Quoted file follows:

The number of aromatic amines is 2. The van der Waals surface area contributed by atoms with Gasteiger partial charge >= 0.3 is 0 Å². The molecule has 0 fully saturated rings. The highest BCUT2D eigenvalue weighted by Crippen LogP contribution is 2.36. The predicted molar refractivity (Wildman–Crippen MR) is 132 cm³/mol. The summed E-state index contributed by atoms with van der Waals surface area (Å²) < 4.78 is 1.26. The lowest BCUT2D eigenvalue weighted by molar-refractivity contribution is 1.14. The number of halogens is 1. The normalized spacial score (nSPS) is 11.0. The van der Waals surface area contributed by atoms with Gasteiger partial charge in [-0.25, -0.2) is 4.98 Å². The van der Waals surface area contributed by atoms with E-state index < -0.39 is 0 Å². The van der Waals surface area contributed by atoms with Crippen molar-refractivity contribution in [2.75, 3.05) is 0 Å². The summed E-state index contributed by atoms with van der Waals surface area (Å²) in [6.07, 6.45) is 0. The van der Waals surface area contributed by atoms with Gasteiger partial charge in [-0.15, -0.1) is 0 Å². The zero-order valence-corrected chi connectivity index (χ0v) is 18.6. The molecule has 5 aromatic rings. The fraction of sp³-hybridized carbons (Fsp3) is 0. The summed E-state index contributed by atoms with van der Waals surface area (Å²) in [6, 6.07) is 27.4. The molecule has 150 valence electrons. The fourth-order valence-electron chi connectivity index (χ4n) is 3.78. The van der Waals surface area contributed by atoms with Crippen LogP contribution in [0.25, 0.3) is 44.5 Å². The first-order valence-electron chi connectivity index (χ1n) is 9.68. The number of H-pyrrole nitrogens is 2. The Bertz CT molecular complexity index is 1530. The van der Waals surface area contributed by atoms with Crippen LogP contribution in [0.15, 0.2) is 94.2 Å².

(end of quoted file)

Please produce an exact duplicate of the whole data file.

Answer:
The number of aromatic amines is 2. The van der Waals surface area contributed by atoms with Gasteiger partial charge >= 0.3 is 0 Å². The molecule has 0 fully saturated rings. The highest BCUT2D eigenvalue weighted by Crippen LogP contribution is 2.36. The predicted molar refractivity (Wildman–Crippen MR) is 132 cm³/mol. The summed E-state index contributed by atoms with van der Waals surface area (Å²) < 4.78 is 1.26. The lowest BCUT2D eigenvalue weighted by molar-refractivity contribution is 1.14. The number of halogens is 1. The normalized spacial score (nSPS) is 11.0. The van der Waals surface area contributed by atoms with Gasteiger partial charge in [-0.25, -0.2) is 4.98 Å². The van der Waals surface area contributed by atoms with E-state index < -0.39 is 0 Å². The van der Waals surface area contributed by atoms with Crippen molar-refractivity contribution in [2.75, 3.05) is 0 Å². The summed E-state index contributed by atoms with van der Waals surface area (Å²) in [6.07, 6.45) is 0. The van der Waals surface area contributed by atoms with Gasteiger partial charge in [-0.15, -0.1) is 0 Å². The zero-order valence-corrected chi connectivity index (χ0v) is 18.6. The molecule has 5 aromatic rings. The fraction of sp³-hybridized carbons (Fsp3) is 0. The summed E-state index contributed by atoms with van der Waals surface area (Å²) in [6, 6.07) is 27.4. The molecule has 150 valence electrons. The fourth-order valence-electron chi connectivity index (χ4n) is 3.78. The van der Waals surface area contributed by atoms with Crippen LogP contribution in [0.25, 0.3) is 44.5 Å². The first-order valence-electron chi connectivity index (χ1n) is 9.68. The number of H-pyrrole nitrogens is 2. The Bertz CT molecular complexity index is 1530. The van der Waals surface area contributed by atoms with Crippen LogP contribution in [0.15, 0.2) is 94.2 Å².